Both legal and business barriers prevent the use of unsolicited commercial e-mail, or spam. The legal barriers are clear cut. In particular, compliance with the Controlling the Assault of Non-Solicited Pornography and Marketing Act of 2003, CAN-SPAM Act of 2003, 15 USC 7701, will ensure the reduction or elimination of legal difficulties associated with spam. However, businesses such as Internet Service providers (ISPs) with finite computer resources may attempt to limit spam through the use of self-help technological means. One such self-help remedy is the use of spam traps to lawfully deny spammers access to the Internet. Spammers, however, employ dual-use spam to circumvent the ISP’s self-help remedy.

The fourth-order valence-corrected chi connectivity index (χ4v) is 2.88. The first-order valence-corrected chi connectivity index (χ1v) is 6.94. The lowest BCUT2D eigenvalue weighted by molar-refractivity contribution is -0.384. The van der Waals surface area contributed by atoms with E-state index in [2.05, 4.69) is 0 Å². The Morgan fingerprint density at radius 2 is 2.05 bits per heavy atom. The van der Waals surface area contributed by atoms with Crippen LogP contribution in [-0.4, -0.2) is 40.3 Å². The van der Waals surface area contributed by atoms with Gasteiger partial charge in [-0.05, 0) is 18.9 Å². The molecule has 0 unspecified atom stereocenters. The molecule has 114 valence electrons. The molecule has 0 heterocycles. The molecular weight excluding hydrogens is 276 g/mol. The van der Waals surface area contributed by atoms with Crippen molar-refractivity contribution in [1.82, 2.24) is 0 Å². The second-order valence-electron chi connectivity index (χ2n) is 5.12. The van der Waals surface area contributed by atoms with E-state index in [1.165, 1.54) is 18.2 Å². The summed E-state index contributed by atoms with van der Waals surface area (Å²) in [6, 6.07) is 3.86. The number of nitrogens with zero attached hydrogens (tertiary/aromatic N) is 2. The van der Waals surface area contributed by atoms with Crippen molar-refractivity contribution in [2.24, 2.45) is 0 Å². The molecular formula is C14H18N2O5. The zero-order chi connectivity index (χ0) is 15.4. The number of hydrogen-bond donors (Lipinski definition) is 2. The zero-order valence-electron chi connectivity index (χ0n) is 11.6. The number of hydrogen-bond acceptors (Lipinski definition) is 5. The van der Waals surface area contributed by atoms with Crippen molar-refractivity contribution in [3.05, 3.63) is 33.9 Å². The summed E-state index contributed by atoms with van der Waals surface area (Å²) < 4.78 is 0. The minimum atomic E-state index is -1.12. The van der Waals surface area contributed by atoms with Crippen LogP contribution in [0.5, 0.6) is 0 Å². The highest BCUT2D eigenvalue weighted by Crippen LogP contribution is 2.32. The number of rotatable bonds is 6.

“Dual-use” spam is defined as unsolicited e-mail, sent indiscriminately to multiple mailing lists, individuals or groups e-mail, whose content is typically noncommercial, but can be used indirectly to assist spammers. For example, a spammer who would like to identify spam traps might send a mass e-mailing to raise money for the Red Cross. As noncommercial unsolicited e-mail, it is both lawful and unregulated by the CAN-SPAM Act. After raising money for the Red Cross, subsequently, a spammer uses the resulting responses to improve his commercial spam target list. This use violates neither the CAN-SPAM Act nor the Federal Trade Commission’s subsequent CAN-SPAM regulations, including the rule for the determination of the primary purpose of an e-mail for CAN-SPAM purposes.

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